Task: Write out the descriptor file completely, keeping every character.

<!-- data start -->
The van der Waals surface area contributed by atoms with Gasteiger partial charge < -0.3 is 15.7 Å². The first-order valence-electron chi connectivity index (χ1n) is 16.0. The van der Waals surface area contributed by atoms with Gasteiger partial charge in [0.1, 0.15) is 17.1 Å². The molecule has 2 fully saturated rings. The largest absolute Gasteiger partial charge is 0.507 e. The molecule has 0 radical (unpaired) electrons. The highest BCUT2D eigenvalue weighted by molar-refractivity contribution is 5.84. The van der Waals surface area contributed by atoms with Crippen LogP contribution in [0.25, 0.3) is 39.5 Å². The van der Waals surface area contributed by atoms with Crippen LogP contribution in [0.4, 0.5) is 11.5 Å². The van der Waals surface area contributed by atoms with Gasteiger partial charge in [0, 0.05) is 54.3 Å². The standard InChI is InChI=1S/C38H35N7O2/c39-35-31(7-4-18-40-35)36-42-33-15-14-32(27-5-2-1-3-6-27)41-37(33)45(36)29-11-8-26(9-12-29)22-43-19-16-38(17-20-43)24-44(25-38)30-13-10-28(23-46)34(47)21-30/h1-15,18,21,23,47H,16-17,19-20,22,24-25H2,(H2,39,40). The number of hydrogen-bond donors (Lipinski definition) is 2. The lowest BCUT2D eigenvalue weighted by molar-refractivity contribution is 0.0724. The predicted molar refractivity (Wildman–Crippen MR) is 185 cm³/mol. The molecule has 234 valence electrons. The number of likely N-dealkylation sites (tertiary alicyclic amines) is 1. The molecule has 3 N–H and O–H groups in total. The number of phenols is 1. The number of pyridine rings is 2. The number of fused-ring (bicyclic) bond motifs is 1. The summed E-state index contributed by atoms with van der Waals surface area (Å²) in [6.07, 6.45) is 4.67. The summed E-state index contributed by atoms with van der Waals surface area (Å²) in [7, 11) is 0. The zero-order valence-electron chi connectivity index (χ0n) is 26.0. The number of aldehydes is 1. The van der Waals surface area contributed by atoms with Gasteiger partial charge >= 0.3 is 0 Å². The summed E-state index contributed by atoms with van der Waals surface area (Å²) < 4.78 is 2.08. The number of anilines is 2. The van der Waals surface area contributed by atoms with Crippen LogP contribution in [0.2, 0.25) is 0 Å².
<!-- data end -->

The van der Waals surface area contributed by atoms with Gasteiger partial charge < -0.3 is 15.7 Å². The first-order valence-electron chi connectivity index (χ1n) is 16.0. The van der Waals surface area contributed by atoms with Gasteiger partial charge in [0.1, 0.15) is 17.1 Å². The molecule has 2 fully saturated rings. The largest absolute Gasteiger partial charge is 0.507 e. The molecule has 0 radical (unpaired) electrons. The highest BCUT2D eigenvalue weighted by molar-refractivity contribution is 5.84. The van der Waals surface area contributed by atoms with Crippen LogP contribution in [0.25, 0.3) is 39.5 Å². The van der Waals surface area contributed by atoms with Crippen LogP contribution in [0.4, 0.5) is 11.5 Å². The van der Waals surface area contributed by atoms with Gasteiger partial charge in [0, 0.05) is 54.3 Å². The standard InChI is InChI=1S/C38H35N7O2/c39-35-31(7-4-18-40-35)36-42-33-15-14-32(27-5-2-1-3-6-27)41-37(33)45(36)29-11-8-26(9-12-29)22-43-19-16-38(17-20-43)24-44(25-38)30-13-10-28(23-46)34(47)21-30/h1-15,18,21,23,47H,16-17,19-20,22,24-25H2,(H2,39,40). The number of hydrogen-bond donors (Lipinski definition) is 2. The lowest BCUT2D eigenvalue weighted by molar-refractivity contribution is 0.0724. The predicted molar refractivity (Wildman–Crippen MR) is 185 cm³/mol. The molecule has 234 valence electrons. The number of likely N-dealkylation sites (tertiary alicyclic amines) is 1. The molecule has 3 N–H and O–H groups in total. The number of phenols is 1. The number of pyridine rings is 2. The number of fused-ring (bicyclic) bond motifs is 1. The summed E-state index contributed by atoms with van der Waals surface area (Å²) in [6.07, 6.45) is 4.67. The summed E-state index contributed by atoms with van der Waals surface area (Å²) in [7, 11) is 0. The zero-order valence-electron chi connectivity index (χ0n) is 26.0. The number of aldehydes is 1. The van der Waals surface area contributed by atoms with Gasteiger partial charge >= 0.3 is 0 Å². The summed E-state index contributed by atoms with van der Waals surface area (Å²) < 4.78 is 2.08. The number of anilines is 2. The van der Waals surface area contributed by atoms with Crippen LogP contribution in [0.2, 0.25) is 0 Å².